(The taxi paths of the American B-777 (orange, terminal through taxiway J) and the Delta B-737 (blue, taxiway K and runway 4L),

The taxi paths of the American B-777 (orange, terminal through taxiway J) and the Delta B-737 (blue, taxiway K and runway 4L), based on ADS-B data, with times annotated at select locations. Satellite image annotated by NTSB.​

Runway Incursion and Rejected Takeoff American Airlines Flight 106, Boeing 777-200, N754AN, and Delta Air Lines Flight 1943, Boeing 737-900, N914DU

What Happened

​​ On January 13, 2023, about 2044 local time, American Airlines (AAL) flight 106, a Boeing 777-223, N754AN, crossed runway 4L on taxiway J without air traffic control (ATC) clearance at John F. Kennedy International Airport (JFK), Queens, New York, causing Delta Air Lines (DAL) flight 1943, a Boeing 737-900ER, N914DU, to abort its takeoff roll on runway 4L. None of the 6 crew and 153 passengers on DAL1943, nor the 12 crew and 137 passengers on AAL106, were injured, and there was no damage to either aircraft. AAL106 operated as a Title 14 Code of Federal Regulations (CFR) Part 121 scheduled international passenger flight from JFK to London Heathrow International Airport (LHR), London, United Kingdom. DAL1943 was a CFR Part 121 scheduled international passenger flight from JFK to Santo Domingo (SDQ), Dominican Republic. Night visual meteorological conditions prevailed at the airport at the time of the incident.

The flight crew of AAL106 was instructed to taxi to runway 4L for departure via taxiway B to taxiway K. During the taxi, they were instructed to cross runway 31L. The airplane approached the intersection of taxiways B and K, and rather than turning right onto K as instructed, the captain continued along taxiway B, which curved to the left. The captain subsequently turned right onto taxiway J before crossing runway 4L, from which DAL1943 had just begun its takeoff roll. Airport surface detection equipment, model X (ASDE-X) alerted the tower controller to the conflict, and the controller cancelled DAL1943’s takeoff clearance. The crew of DAL1943 rejected their takeoff, reaching a maximum groundspeed of about 105 knots, about 2,300 ft from the taxiway J intersection. AAL106 continued across runway 4L and DAL1943 came to a stop before taxiing off the runway onto an adjacent taxiway without further incident.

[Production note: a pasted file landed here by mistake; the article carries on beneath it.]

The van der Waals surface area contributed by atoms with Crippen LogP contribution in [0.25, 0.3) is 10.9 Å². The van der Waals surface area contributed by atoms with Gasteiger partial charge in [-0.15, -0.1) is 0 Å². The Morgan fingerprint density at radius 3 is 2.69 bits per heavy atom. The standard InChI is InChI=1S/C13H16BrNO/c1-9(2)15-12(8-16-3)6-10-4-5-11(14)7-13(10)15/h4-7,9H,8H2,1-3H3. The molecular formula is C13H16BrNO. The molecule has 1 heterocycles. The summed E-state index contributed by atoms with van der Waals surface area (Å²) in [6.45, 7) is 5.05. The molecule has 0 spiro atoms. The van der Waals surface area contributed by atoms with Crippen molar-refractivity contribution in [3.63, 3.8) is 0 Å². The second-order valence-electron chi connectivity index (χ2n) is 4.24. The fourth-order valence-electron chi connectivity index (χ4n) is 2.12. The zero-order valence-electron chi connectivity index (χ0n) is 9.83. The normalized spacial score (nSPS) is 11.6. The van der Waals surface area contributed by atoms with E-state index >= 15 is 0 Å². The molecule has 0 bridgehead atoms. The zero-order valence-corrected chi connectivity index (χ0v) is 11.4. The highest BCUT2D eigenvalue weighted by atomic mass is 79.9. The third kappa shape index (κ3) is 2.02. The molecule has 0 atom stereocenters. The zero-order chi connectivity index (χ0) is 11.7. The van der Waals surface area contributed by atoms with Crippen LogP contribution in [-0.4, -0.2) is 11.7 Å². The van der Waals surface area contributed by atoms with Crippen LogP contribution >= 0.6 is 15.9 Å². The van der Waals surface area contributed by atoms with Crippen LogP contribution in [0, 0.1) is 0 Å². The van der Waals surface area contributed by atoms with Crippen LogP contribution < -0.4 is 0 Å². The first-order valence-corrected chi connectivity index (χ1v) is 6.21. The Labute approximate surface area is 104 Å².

What We Found

​The NTSB determines that the probable cause of this incident was the American Airlines flight 106 (AAL106) crew’s surface navigation error due to distractions caused by their performance of concurrent operational tasks during taxi, which resulted in a loss of situational awareness. Contributing to the incident was the air traffic control tower team’s nondetection of the AAL106 crew’s deviation from taxi instructions while performing concurrent operational tasks; the timing of the runway status light system, which activated too late to prevent the AAL106 crew from crossing the runway hold short line; and American Airlines’ lack of adequate risk controls to prevent concurrent flight crew tasks from leading to distraction, loss of situational awareness, and deviation from an authorized taxi clearance. Reducing the severity of the incident, and likely preventing an accident, was the activation of the ASDE-X warning in the air traffic control tower and the local controller’s prompt cancellation of DAL1943’s takeoff clearance.​

What We Recommended

​As a result of the investigation, we issued recommendations to the Federal Aviation Administration.​